UNIDIR’s ongoing research has identified five ways in where arms control and disarmament can play a role in preventing sexual violence and strengthen the Prevention and Protection pillars of WPS:

1. Arms Control treaties and instruments

Among other treaties and instruments, better and more transparent implementation of the Arms Trade Treaty (ATT) can support the prevention of sexual violence. By conducting assessments on the risk that weapons could be used in CRSV, before approving an arms transfer, exporting states can contribute to the prevention of sexual violence even before a conflict occurs.

2. Reporting on weapons

When monitoring CRSV incidents, prevention actors, such as the UN or humanitarian agencies, should systematically record the use or presence of a weapon during an incident. This could contribute to better early warning, trigger preventative action, and inform different protection strategies such as setting up protection sites, weapon-free zones, or protective patrols, which in specific contexts, such as in South Sudan, have led to a reduction of incidents of sexual violence.

3. Arms Embargoes

Sanction regimes should ensure that the Panel of Experts monitoring these sanctions have gender and CRSV expertise. A study by the Georgetown Institute for Women, Peace and Security argues that by applying targeted arms embargoes as part of sanctions against known perpetrators of CRSV, this can reduce the risk of sexual violence committed with weapons during a conflict.

4. Weapons collection

Including the participation of women’s groups, survivor groups and civil society in weapons collection programmes is crucial to ensuring that weapons collection initiatives are far reaching and respond to these needs of the various groups. Weapons collection programmes as part of disarmament processes are an effective way to reduce weapons availability and can further contribute to prevention by including CRSV prevention messaging as part of the process.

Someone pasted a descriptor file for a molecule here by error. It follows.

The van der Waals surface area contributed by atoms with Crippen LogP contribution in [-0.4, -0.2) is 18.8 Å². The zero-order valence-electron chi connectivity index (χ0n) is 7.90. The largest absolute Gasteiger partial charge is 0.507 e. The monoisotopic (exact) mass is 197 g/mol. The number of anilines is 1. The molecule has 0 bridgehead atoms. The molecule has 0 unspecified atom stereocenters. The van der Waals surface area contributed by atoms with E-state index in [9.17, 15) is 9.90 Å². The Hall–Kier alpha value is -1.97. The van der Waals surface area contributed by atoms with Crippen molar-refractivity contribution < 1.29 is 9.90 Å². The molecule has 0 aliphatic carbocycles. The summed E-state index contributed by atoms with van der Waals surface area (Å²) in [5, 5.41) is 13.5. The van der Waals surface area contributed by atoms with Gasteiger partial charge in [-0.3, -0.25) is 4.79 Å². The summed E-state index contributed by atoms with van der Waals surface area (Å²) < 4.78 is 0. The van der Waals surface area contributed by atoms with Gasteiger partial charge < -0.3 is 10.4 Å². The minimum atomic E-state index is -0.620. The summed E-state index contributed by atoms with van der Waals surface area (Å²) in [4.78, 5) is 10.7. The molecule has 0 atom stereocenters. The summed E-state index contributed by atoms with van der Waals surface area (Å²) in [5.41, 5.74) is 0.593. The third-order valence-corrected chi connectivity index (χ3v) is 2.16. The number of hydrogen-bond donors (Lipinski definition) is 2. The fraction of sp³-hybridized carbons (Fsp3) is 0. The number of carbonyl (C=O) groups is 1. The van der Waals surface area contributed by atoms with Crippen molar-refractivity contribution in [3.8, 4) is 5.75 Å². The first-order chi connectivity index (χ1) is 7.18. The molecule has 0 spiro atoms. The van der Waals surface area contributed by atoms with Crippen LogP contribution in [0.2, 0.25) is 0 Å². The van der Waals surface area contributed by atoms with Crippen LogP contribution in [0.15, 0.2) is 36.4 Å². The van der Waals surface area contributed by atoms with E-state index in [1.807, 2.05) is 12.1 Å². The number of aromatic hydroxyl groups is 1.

5. Weapons and ammunition management (WAM)

Implementing gender-responsive approaches to Weapons and Ammunition Management (WAM) in the context of both Disarmament Demobilization and Reintegration (DDR) and Security Sector Reform (SSR) could play a role in preventing the reoccurrence of sexual violence as societies transitions out of conflict.

Although Member States and the UN have recognized that the proliferation of small arms and light weapons (SALW) is among the factors fueling systematic and widespread sexual violence in conflict. UNIDIR’s research show that, in addition to acknowledging the problem, more can be done to tackle weapons proliferation and prevent sexual violence in conflict. As we take stock of 25 years of WPS, addressing the upward trends in militarization, including through arms control and disarmament, will be a key aspect not only to address issues such as sexual violence in conflict but also to realize the broader goals of the Women, Peace and Security agenda for the next 25 years.

Hana Salama is a Gender and Disarmament Researcher at The United Nations Institute for Disarmament Research (UNIDIR)